Definition of organization culture
Organizational culture includes an organization’s expectations, experiences, philosophy, and values that hold it together, and is expressed in its self-image, inner workings, interactions with the outside world, and future expectations. It is based on shared attitudes, beliefs, customs, and written and unwritten rules that have been developed over time and are considered valid. Also called corporate culture, it’s shown in
(1) The ways the organization conducts its business, treats its employees, customers, and the wider community,
(2) The extent to which freedom is allowed in decision making, developing new ideas, and personal expression,
(3) How power and information flow through its hierarchy, and
(4) How committed employees are towards collective objectives.
It affects the organization’s productivity and performance, and provides guidelines on customer care and service, product quality and safety, attendance and punctuality, and concern for the environment. It also extends to production-methods, marketing and advertising practices, and to new product creation. Organizational culture is unique for every organization and one of the hardest things to change. 1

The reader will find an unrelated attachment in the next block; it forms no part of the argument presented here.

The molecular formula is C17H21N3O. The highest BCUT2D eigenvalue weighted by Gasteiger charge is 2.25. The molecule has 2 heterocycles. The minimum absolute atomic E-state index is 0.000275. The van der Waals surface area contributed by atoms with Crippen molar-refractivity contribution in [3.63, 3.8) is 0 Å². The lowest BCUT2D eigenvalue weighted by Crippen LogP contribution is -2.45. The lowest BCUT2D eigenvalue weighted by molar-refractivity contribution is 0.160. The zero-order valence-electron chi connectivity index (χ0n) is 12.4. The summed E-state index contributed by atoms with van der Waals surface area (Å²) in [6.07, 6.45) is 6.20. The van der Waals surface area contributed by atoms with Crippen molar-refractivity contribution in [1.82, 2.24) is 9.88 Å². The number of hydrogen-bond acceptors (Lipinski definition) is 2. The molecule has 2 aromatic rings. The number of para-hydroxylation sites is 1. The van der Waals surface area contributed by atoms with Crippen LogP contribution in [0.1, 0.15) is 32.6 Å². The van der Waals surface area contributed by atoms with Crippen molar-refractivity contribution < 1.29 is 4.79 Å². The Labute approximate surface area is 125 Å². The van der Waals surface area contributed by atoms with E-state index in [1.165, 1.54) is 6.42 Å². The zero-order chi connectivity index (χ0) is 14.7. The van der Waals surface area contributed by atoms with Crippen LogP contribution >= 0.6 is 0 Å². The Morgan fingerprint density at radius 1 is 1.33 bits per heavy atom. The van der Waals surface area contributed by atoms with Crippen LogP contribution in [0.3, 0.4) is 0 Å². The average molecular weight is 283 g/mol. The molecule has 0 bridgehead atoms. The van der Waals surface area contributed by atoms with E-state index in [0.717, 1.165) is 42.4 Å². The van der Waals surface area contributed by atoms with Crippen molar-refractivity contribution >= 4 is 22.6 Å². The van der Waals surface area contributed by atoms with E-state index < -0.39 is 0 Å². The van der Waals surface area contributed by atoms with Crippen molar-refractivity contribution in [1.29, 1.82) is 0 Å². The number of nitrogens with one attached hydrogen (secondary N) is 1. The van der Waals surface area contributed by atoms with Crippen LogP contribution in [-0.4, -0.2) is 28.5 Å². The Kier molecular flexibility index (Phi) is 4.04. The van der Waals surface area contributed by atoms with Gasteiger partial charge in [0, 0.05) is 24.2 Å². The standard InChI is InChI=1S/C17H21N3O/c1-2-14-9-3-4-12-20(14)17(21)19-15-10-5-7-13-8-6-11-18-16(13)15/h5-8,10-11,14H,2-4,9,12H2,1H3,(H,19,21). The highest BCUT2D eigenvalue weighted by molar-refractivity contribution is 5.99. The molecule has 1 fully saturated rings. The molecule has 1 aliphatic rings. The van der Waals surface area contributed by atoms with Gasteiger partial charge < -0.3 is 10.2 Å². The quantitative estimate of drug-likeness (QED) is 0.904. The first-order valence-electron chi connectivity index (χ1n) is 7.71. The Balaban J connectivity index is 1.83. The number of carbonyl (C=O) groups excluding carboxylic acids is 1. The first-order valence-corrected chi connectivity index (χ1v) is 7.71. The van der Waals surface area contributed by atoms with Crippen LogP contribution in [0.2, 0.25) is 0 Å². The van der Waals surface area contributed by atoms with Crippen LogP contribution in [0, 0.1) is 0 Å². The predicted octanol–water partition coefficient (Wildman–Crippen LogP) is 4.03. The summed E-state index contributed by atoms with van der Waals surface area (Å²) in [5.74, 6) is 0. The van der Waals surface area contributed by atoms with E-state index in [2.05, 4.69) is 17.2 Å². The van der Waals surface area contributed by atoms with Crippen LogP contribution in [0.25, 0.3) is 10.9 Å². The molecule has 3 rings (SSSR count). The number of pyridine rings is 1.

- Why organization needs organization culture and what that means in practice?
If you want to provoke a vigorous debate, start a conversation on organizational culture. While there is inversely agreement that (1) it exists, and (2) that it plays a crucial role in shaping behavior in organizations, there is little consensus on what organizational culture actually is, never mind how it influences behavior and whether it is something leaders can change.
This is a problem, because without a reasonable definition (or definitions) of culture, we cannot hope to understand its connections to other key elements of the organization, such as structure and incentive systems. Nor can we develop good approaches to analyzing, preserving and transforming cultures. If we can define what organizational culture is, it gives us a handle on how to diagnose problems and even to design and develop better cultures.
“Culture is how organizations ‘do things’.” — Robbie Katanga